• Throwback



    Released by MVD Visual
    Released on: July 21, 2015
    Directed by: Travis Bain
    Cast: Shawn Brack, Anthony Ring, Melanie Serafin, Vernon Wells
    Year: 2014
    Purchase From Amazon

    The Movie:

    Jack (Shawn Brack) and Kent (Anthony Ring) discover a map that will lead the duo to the lost treasure of Australian outlaw Thunderclap Newman. Their friendship comes to a screeching halt when, after locating the fortune, Kent decides he wants it all and attempts to kill Jack. However, something’s in the air and a strange, Bigfoot like creature disrupts Kent’s plan leading to a quick getaway for Jack and creating a man versus man versus nature scenario. Along the way, Jack teams-up with a plucky park ranger, Rhiannon (Melanie Serafin) while Kent has a tussle with an undercover police officer (Vernon Wells) working on a case involving missing hikers. Will there be any survivors of this treasure hunt?

    Yowie! It may sound like a declaration of pain but it really is the name of our Bigfoot of the Outback featured in director Travis Bain’s Throwback, a kind of melding of The Treasure of the Sierra Madre and The Legend of Boggy Creek. While the film’s title may refer to the Yowie being a “throwback” to a more primitive man it also seems to be a nod to the nature run amok films of an earlier era, the feeling of which Bain is trying to recreate. Whatever Throwback may pertain to, I feel Cryptids and Crime or Yowie and the Hendersons would have been better titles. Throwback is the worst kind of a film. It is not good by any means but it also isn’t horrible. The film is not funny nor scary and nothing interesting happens. The film just exists. After 80-plus minutes has passed, Throwback leaves your memory forever, it makes no lasting imprint. All of that said, the actual watching of the film is pleasant, just uneventful.

    One problem is Bain should have never attempted to make this feature length. He just does not have enough ideas to warrant the film’s running time. Once Jack and Rhiannon escape from Kent nothing happens for the middle 30-or-so minutes. Each character is seen just stumbling through the woods. Bain tries to overcome this by inserting the undercover cop but it is obvious he’s just there to extend the movie. The cop has one scene, a conversation with Kent, it lasts maybe 10 minutes and he is then killed off screen. At least the character was performed by Vernon Wells, who gives the film’s best performance. I would be remiss if I didn’t mention my disappointment when Wells showed up on screen and was not in his Bennett costume from Commando. A Yowie versus Bennett, now that is a movie I want to see. Wells should have remarked his desire to shoot the Yowie between the balls. An easy remedy for the time problems would have been extending the search for Thunderclap Newman’s treasure. Kent and Jack literally find it on the first morning of their trip. It was so easy to find, I’m not sure how no one located it earlier.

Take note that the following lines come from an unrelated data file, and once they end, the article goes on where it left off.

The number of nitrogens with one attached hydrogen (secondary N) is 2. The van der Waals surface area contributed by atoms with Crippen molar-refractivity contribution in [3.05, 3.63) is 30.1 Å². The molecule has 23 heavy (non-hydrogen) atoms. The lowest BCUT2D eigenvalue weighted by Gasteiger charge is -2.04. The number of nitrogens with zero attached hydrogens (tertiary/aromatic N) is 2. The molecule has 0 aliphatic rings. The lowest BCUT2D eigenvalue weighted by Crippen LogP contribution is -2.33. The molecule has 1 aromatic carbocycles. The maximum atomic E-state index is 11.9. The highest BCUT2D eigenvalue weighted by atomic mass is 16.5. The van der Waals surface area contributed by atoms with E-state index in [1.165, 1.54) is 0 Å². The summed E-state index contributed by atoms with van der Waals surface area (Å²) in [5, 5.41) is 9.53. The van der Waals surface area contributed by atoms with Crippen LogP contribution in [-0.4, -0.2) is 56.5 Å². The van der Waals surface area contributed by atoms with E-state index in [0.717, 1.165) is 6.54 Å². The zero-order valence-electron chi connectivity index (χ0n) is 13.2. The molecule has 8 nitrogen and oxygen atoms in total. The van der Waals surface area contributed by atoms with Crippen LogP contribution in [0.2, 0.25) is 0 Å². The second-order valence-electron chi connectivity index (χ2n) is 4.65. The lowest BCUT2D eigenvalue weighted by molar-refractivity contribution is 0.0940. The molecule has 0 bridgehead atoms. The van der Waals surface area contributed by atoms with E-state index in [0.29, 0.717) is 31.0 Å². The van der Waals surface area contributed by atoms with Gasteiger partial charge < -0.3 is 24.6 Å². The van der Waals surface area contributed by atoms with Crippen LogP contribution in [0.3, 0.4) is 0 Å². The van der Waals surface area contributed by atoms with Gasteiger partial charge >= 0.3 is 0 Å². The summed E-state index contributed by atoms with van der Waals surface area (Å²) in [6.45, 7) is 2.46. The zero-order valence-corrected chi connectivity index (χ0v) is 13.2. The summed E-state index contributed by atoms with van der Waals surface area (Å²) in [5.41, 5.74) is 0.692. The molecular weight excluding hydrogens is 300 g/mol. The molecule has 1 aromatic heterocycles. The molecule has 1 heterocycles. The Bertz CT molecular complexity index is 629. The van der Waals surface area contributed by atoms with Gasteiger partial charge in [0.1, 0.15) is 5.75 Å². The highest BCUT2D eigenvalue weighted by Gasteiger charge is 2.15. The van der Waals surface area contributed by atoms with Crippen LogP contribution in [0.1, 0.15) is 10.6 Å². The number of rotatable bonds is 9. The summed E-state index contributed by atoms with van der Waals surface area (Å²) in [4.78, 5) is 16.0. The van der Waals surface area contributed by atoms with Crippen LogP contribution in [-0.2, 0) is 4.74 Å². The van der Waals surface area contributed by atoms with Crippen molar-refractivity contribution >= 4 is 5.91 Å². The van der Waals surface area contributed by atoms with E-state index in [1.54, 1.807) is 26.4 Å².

Unsurprisingly, the Yowie costume looked cheap and not at all convincing. However, this was never a big problem as Bain kept the shots of the creature short, fast, and typically lighted from behind creating a silhouette effect. In fact, Bain did a nice job with much of the action in the film. Kent and Jack had a couple of small brawls which were well shot and edited, as were the numerous chase scenes. The weakest action sequence in the film was the cheap, digital explosion at the film’s climax. It was not a problem that the effect was digital it was that it was just too small. It seemed like an explosion fit for a small rodent rather than giant, bipedal humanoid.

    Video/Audio/Extras:

    MVD Visual unleashes Throwback onto an unsuspecting world in 1.85:1 video presentation. I will be honest the picture is pretty bad but I do not think I can blame this on MVD Visual. The extreme low budge of the film, along with the cheap digital cameras used, attributed greatly to the murky, ill-defined image. The night scenes suffered the worst as they also had to contend with bad lighting. The audio, 2.0 stereo, is fine. It won’t blow anyone’s socks off but it works fine. All of the dialogue is audible and the music, sort of a poverty row John Williams, is never over powering. The disc has an odd error at around the film’s 40-minute mark, the Vernon Wells scene repeats itself. I am not sure if this means the film is actually 10-minutes shorter or a scene was lost.

    The DVD debut of Throwback is packed with extra features. Included on the disc are an alternate ending in which Rhiannon somehow has a flashback to an event where she was not present and two deleted scenes which are nothing more than more footage of characters walking. 40-minutes of behind the scenes footage is featured. The footage is really uninformative but highlights the beauty of the Australian rain forest. Three extremely short films by Bain are included, all three of which are one joke affairs that feel very amateur. The middle film about a chance meeting at a laundromat was odd. The male character was supposed to be funny and charming but came off as a creep. Also presented are six audio-only interviews from Australian radio. The interviews aren’t bad but the information, and jokes, are repeated over-and-over. The disc is rounded out by two trailers.

    The Final Word:

    There is not much to say about Throwback. It is one of least memorable films I have ever seen. I suppose if someone is a Bigfoot junkie they might like the film, but that’s about the only audience I can think of for this film. Like I said above, it isn’t horrible, just bland and that is a far worse cinematic crime.